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Photo: Calvin Institute of Christian Worship
John Witvliet
Photo by Calvin Institute of Christian Worship

Churches contemplating how and when to return to holding in-person services are having to think “outside the box.” But which box?

Most of us Protestants operate in the “Sunday worship service” box. That box may feature “Word and sacrament” or “praise songs and teaching time” or “singing, sermon, altar call.”

Every tradition starts with a slightly different set of nonnegotiables, though an offering and announcements are likely on everyone’s list. But the box is still “Sunday worship service.” It assumes people will be physically present, and all the major elements of worship will unfold over one or two hours—or more—depending on the cultural context.

Providentially, historic Christian traditions have other boxes we can think about using. The one that intrigues me in our current context is corporate daily prayer. You can find this today in some cathedrals that have not only Sunday services of Word and sacrament, but also evensong every day at 5 p.m. Or think of college chapels that have a twenty-minute service each weekday.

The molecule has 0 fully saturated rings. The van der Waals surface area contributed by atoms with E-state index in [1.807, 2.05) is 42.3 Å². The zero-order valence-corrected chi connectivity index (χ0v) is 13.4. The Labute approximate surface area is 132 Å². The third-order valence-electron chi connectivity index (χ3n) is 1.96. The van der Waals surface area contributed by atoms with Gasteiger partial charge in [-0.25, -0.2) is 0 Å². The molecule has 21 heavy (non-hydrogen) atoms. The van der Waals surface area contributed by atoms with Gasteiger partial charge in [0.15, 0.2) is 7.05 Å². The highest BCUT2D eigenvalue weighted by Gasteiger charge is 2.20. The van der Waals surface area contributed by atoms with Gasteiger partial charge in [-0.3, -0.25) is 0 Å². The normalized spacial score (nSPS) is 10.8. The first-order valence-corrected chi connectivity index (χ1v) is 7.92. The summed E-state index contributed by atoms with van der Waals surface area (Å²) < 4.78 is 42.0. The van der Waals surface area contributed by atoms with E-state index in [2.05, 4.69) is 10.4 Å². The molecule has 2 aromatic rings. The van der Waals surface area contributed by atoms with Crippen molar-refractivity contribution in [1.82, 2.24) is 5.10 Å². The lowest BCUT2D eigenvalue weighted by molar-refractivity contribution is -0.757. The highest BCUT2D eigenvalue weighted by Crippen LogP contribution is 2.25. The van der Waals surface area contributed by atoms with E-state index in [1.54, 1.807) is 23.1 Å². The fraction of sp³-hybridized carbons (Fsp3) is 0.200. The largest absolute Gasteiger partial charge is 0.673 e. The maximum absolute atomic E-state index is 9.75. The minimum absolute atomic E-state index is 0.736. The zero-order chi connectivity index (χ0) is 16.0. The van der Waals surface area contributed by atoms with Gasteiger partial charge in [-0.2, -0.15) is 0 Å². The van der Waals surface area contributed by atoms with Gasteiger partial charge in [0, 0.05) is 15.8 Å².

Monasteries have multiple times of corporate prayer each day. There is no reason every congregation or parish couldn’t consider it.

In many places, it could be nobly simple. Imagine offering a short daily prayer service several times a week at 5:30 p.m.—or at both 8:30 a.m. and 5:30 p.m. A small church might offer something twice a week with a single, bivocational pastoral leader.

A large church might organize twice-daily services with a team of leaders who each lead one or two services each week.

The services themselves could be simple:

  • Read a psalm or two or three, each followed by a brief prayer that connects the psalm with contemporary experience
  • Read a compelling scripture passage and a brief pastoral meditation, if desired
  • Offer intercessory prayer for the needs of the world, intentionally including people and concerns that often are neglected or forgotten
  • Close with a benediction

Move the offering online and keep the announcements brief or only online.

If needed, churches could rotate which members or small groups attend on any given day. All of it could be done outdoors, weather permitting. Churches could start (after it is legal and safe) by offering services in a parking lot while people remain in their cars. Eventually, people could gather in seats duly separated.

Best of all, this practice could be used to invite entire congregations into the beautiful discipline of praying the daily office—a habit that could far outlive COVID-19.